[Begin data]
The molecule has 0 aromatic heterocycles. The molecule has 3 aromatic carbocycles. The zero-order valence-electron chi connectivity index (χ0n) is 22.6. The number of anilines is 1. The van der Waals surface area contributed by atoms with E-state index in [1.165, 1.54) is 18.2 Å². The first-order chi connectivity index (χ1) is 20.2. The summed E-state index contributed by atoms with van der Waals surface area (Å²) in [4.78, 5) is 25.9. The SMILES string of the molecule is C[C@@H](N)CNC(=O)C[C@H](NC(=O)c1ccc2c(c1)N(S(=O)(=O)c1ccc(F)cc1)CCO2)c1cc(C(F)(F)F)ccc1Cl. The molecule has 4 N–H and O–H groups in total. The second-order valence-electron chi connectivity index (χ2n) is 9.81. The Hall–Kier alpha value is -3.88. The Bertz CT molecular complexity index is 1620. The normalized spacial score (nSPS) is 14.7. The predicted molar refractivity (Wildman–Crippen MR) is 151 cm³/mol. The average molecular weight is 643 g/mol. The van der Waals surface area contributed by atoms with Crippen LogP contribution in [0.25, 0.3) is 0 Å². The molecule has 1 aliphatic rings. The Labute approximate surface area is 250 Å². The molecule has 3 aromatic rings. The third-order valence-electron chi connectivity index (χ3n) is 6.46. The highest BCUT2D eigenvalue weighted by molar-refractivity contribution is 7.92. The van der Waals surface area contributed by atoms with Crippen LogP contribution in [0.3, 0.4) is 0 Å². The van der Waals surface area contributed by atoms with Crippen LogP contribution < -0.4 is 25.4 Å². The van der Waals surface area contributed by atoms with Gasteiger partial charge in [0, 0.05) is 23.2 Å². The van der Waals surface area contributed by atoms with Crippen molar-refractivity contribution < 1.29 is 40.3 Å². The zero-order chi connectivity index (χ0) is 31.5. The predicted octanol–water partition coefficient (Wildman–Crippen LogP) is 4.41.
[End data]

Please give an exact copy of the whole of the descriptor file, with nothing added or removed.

The molecule has 0 aromatic heterocycles. The molecule has 3 aromatic carbocycles. The zero-order valence-electron chi connectivity index (χ0n) is 22.6. The number of anilines is 1. The van der Waals surface area contributed by atoms with E-state index in [1.165, 1.54) is 18.2 Å². The first-order chi connectivity index (χ1) is 20.2. The summed E-state index contributed by atoms with van der Waals surface area (Å²) in [4.78, 5) is 25.9. The SMILES string of the molecule is C[C@@H](N)CNC(=O)C[C@H](NC(=O)c1ccc2c(c1)N(S(=O)(=O)c1ccc(F)cc1)CCO2)c1cc(C(F)(F)F)ccc1Cl. The molecule has 4 N–H and O–H groups in total. The second-order valence-electron chi connectivity index (χ2n) is 9.81. The Hall–Kier alpha value is -3.88. The Bertz CT molecular complexity index is 1620. The normalized spacial score (nSPS) is 14.7. The predicted molar refractivity (Wildman–Crippen MR) is 151 cm³/mol. The average molecular weight is 643 g/mol. The van der Waals surface area contributed by atoms with Crippen LogP contribution in [0.25, 0.3) is 0 Å². The molecule has 1 aliphatic rings. The Labute approximate surface area is 250 Å². The molecule has 3 aromatic rings. The third-order valence-electron chi connectivity index (χ3n) is 6.46. The highest BCUT2D eigenvalue weighted by molar-refractivity contribution is 7.92. The van der Waals surface area contributed by atoms with Crippen LogP contribution in [0.3, 0.4) is 0 Å². The van der Waals surface area contributed by atoms with Crippen LogP contribution < -0.4 is 25.4 Å². The van der Waals surface area contributed by atoms with Gasteiger partial charge in [0, 0.05) is 23.2 Å². The van der Waals surface area contributed by atoms with Crippen molar-refractivity contribution < 1.29 is 40.3 Å². The zero-order chi connectivity index (χ0) is 31.5. The predicted octanol–water partition coefficient (Wildman–Crippen LogP) is 4.41.